FDA Health IT Guidance Is A Good Start, But More Clarity Is Needed

By Shari Medina, MD

This month, the FDA issued long-awaited guidelines EHR tablet graphicon the agency’s implementation of the 21st Century Cures Act in regards to Clinical Decision Support and the FDA’s intent to exercise enforcement discretion for many types of patient-facing software, mobile applications, and software which have not obtained ONC certification.

The FDA is soliciting public comment on two draft documents, “
Clinical and Patient Decision Support Software” and “Changes to Existing Medical Software Policies Resulting from Section 3060 of the 21st Century Cures Act.”  The FDA also issued the final version of  “Software as a Medical Device: Clinical Evaluation,” a collaborative effort from the International Medical Device Regulators Forum which the FDA has adopted as its risk-based framework for future regulatory initiatives.

Said FDA Commissioner Scott Gottlieb, “We know that consumers and health care providers are increasingly embracing digital health technologies to inform everyday decisions… We believe the FDA must, whenever possible, encourage the development of tools that can help people be more informed about their health.  And we recognize that our regulations play a crucial role in the efficient development of such technologies. Therefore, our approach to regulating these novel, swiftly evolving products must foster, not inhibit, innovation.”

Clinical and Patient Decision Support Software

Of great interest to EHR developers are the draft guidelines on Clinical and Patient Decision Support Software (CDS).  While the 13-page document does a good job of explaining the language in the 21st Century Cures Act that requires FDA to issue this guidance, the actual guidance falls short in providing clarity on the agency’s thinking on evolving technologies, such as machine learning and artificial intelligence.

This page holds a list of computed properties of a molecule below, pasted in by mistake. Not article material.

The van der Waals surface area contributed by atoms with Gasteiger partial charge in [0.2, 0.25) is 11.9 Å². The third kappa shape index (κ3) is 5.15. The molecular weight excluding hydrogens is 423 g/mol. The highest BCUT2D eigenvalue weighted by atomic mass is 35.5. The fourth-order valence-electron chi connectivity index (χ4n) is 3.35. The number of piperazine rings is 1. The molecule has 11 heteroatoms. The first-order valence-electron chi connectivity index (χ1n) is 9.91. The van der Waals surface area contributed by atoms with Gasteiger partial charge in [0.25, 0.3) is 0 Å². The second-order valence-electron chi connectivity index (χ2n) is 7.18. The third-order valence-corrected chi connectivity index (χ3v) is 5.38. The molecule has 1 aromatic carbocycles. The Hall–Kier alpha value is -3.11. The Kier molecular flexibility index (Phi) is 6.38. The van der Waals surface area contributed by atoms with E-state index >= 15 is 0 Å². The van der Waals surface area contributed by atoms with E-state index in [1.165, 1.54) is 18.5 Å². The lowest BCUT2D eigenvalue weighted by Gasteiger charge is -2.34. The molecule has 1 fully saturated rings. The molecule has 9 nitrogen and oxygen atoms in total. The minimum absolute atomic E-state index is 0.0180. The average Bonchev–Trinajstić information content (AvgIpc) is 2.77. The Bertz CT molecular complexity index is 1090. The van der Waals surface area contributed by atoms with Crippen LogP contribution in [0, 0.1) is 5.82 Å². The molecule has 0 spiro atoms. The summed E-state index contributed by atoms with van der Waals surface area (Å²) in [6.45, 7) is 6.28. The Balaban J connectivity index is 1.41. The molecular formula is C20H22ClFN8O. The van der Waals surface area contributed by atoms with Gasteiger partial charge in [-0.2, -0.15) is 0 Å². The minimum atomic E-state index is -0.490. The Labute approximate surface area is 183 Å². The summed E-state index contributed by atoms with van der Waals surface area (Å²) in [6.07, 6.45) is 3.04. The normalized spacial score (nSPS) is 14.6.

The FDA has appropriately deemed as non-regulated all CDS that is based on published clinical guidelines and generally accepted clinical practice. However, there is potentially problematic ambiguity in establishing what constitutes “generally accepted clinical practice.”  The examples of “CDS Functions that are Not Devices” are helpful but ultimately result in more questions than answers. The examples of “CDS Functions that Remain Devices” are almost exclusively imaging- and/or hardware-based; the only purely software-based examples rely solely on transparency of the algorithm to determine regulatory status, rather than risk to the patient.

All of the device examples given are intuitive and have high-risk patient safety implications, leading developers to wonder: What is the FDA position on regulating software which may lack transparency of the underlying algorithm, but which has minimal patient safety risk?

Changes to Existing Medical Software Policies Resulting from Section 3060 of the 21st Century Cures Act